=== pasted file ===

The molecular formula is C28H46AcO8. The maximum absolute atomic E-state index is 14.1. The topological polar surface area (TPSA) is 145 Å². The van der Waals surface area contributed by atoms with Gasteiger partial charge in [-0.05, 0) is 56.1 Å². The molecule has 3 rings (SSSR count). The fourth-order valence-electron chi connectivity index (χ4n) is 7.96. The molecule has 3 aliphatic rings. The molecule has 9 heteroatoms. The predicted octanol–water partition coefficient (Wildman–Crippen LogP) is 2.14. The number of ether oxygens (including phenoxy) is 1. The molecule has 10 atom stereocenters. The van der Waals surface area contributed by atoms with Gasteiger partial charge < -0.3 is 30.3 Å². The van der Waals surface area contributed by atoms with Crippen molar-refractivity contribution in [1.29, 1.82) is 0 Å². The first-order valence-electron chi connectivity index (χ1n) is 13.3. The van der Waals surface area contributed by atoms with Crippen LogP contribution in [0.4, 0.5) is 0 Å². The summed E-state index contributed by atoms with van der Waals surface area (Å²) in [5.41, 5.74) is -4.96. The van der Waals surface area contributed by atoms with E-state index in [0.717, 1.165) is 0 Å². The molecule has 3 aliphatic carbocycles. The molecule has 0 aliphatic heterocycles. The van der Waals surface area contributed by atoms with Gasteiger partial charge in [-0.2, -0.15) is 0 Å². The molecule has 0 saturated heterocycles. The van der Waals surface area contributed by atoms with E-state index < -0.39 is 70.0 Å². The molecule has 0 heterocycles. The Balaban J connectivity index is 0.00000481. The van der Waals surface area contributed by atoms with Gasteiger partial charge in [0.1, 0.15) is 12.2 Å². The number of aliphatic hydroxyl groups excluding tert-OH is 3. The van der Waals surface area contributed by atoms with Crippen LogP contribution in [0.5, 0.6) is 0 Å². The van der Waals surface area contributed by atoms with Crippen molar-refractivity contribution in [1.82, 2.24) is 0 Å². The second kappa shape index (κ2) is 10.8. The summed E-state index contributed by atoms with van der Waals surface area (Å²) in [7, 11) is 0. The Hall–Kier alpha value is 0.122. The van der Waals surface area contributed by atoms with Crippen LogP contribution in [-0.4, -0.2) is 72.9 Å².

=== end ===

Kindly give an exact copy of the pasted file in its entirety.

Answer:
The molecular formula is C28H46AcO8. The maximum absolute atomic E-state index is 14.1. The topological polar surface area (TPSA) is 145 Å². The van der Waals surface area contributed by atoms with Gasteiger partial charge in [-0.05, 0) is 56.1 Å². The molecule has 3 rings (SSSR count). The fourth-order valence-electron chi connectivity index (χ4n) is 7.96. The molecule has 3 aliphatic rings. The molecule has 9 heteroatoms. The predicted octanol–water partition coefficient (Wildman–Crippen LogP) is 2.14. The number of ether oxygens (including phenoxy) is 1. The molecule has 10 atom stereocenters. The van der Waals surface area contributed by atoms with Gasteiger partial charge < -0.3 is 30.3 Å². The van der Waals surface area contributed by atoms with Crippen molar-refractivity contribution in [1.29, 1.82) is 0 Å². The first-order valence-electron chi connectivity index (χ1n) is 13.3. The van der Waals surface area contributed by atoms with Crippen LogP contribution in [0.4, 0.5) is 0 Å². The summed E-state index contributed by atoms with van der Waals surface area (Å²) in [5.41, 5.74) is -4.96. The van der Waals surface area contributed by atoms with E-state index in [0.717, 1.165) is 0 Å². The molecule has 3 aliphatic carbocycles. The molecule has 0 aliphatic heterocycles. The van der Waals surface area contributed by atoms with Gasteiger partial charge in [-0.2, -0.15) is 0 Å². The molecule has 0 saturated heterocycles. The van der Waals surface area contributed by atoms with E-state index < -0.39 is 70.0 Å². The molecule has 0 heterocycles. The Balaban J connectivity index is 0.00000481. The van der Waals surface area contributed by atoms with Gasteiger partial charge in [0.1, 0.15) is 12.2 Å². The number of aliphatic hydroxyl groups excluding tert-OH is 3. The van der Waals surface area contributed by atoms with Crippen LogP contribution in [0.5, 0.6) is 0 Å². The van der Waals surface area contributed by atoms with Crippen molar-refractivity contribution in [1.82, 2.24) is 0 Å². The second kappa shape index (κ2) is 10.8. The summed E-state index contributed by atoms with van der Waals surface area (Å²) in [7, 11) is 0. The Hall–Kier alpha value is 0.122. The van der Waals surface area contributed by atoms with Crippen LogP contribution in [-0.4, -0.2) is 72.9 Å².